BAD COMPANY: ROUGH DIAMONDS (1982)
1) Electricland; 2) Untie The Knot; 3) Nuthin' On The TV; 4) Painted Face; 5) Kickdown; 6) Ballad Of The Band; 7) Cross Country Boy; 8) Old Mexico; 9) Downhill Ryder; 10) Racetrack.
A completely misguided, fatal failure here. Apparently, the band was not «feeling well» in the early 1980s, due to personal problems, exhaustion, and, according to some sources, a certain disappointment in their image and the whole rock star thing, brought on by the deaths of labelmate John Bonham and soulmate (you wish) John Lennon. Thus, following up on their hearts' desires, they decided to make a more «personal», «darker» record than usual.
They forgot one important thing, though: dark and personal albums absolutely require musical genius in order to make their point. Just to select a few minor chords, sew them up in a traditionally honored way, and let Paul Rodgers take care of the rest won't do. But that is exactly how the band preferred to behave anyway, dumping most of their «conquests» on Desolation Angels — all the disco and New Wave influences — in favor of the good old brand, without any interesting riffs but with a lot of feeling. Paul Rodgers isn't feeling too good, and he wants you to tear your sorry little ass out of the embraces of Thriller and know it. Obey!
Okay, it isn't really that gloomy. Actually, the album does veer between the usual mid-tempo not-so-hard-rock in the pangs of depression, and a set of cheerier, more evidently danceable R'n'B numbers with heavy emphasis on saxophone support, provided by guest star and one-time Boz Burrell's colleague in King Crimson, Mel Collins. On any other album most of these numbers would just look stupid, but here, stuff like ʽBallad Of The Bandʼ is at least a temporary respite from hearing Rodgers complain about life's treachery on interchangeable dreck like ʽKickdownʼ and ʽElectriclandʼ. (Yes, the former is a sincere lament built upon horror brought on by the Lennon murder. No, it isn't a good song at all. The very fact of Lennon's death did not exactly set off an extra wave of genius inspiration in people).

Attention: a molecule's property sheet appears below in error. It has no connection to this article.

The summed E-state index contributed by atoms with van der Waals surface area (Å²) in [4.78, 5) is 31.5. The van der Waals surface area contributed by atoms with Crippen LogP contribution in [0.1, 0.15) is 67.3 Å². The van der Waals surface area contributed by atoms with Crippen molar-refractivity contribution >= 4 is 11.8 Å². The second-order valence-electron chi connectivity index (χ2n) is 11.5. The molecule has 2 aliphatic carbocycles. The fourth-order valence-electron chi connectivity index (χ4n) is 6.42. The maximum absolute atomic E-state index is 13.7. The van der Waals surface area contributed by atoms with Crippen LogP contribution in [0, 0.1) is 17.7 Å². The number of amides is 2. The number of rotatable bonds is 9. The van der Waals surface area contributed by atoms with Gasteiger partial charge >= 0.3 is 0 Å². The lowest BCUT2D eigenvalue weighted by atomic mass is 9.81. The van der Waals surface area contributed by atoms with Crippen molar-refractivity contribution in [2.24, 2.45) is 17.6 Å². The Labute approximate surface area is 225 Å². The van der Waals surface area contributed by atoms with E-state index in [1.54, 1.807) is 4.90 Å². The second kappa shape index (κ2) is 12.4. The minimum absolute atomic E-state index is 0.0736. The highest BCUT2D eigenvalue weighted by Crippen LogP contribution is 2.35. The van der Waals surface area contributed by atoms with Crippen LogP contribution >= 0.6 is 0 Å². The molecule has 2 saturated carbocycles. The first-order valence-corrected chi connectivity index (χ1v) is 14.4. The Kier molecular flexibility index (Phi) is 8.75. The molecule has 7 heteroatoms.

For objectivity's sakes, I can list a few scraps of relative goodness. John Cook's piano intro to ʽCross Country Boyʼ (apparently three or four seconds out of one hundred and seventy). The dumb, but sticky five-note riff in ʽDownhill Ryderʼ (but why the ʽyʼ?). Mick Ralphs' excellent slide guitar part on ʽRaceʼ — a last-moment set of gorgeously strung chords, totally wasted in the context of an otherwise pedestrian song on an otherwise pedestrian album. Not much, eh?
All right: for total objectivity, I must say that the overall sound of Rough Diamonds is fairly decent for a 1982 album. The new style of mainstream-oriented production had not yet taken over fully, and electronic support is used quite sparingly: a few synth parts here and there, but no attempt to let the robots take over the real men. On the other hand, in 1982 this couldn't be qualified as a brave, integrity-boosting artistic move. It just meant the new standards hadn't yet been fully established. By 1986, the band would catch on. In short, nothing saves Rough Diamonds from a predictable thumbs down — not even the fact that ʽElectriclandʼ scored relatively well on the single charts. Everything that had to do with Lennon's death scored well on the charts, so it doesn't really count.
Check "Rough Diamonds" (MP3) on Amazon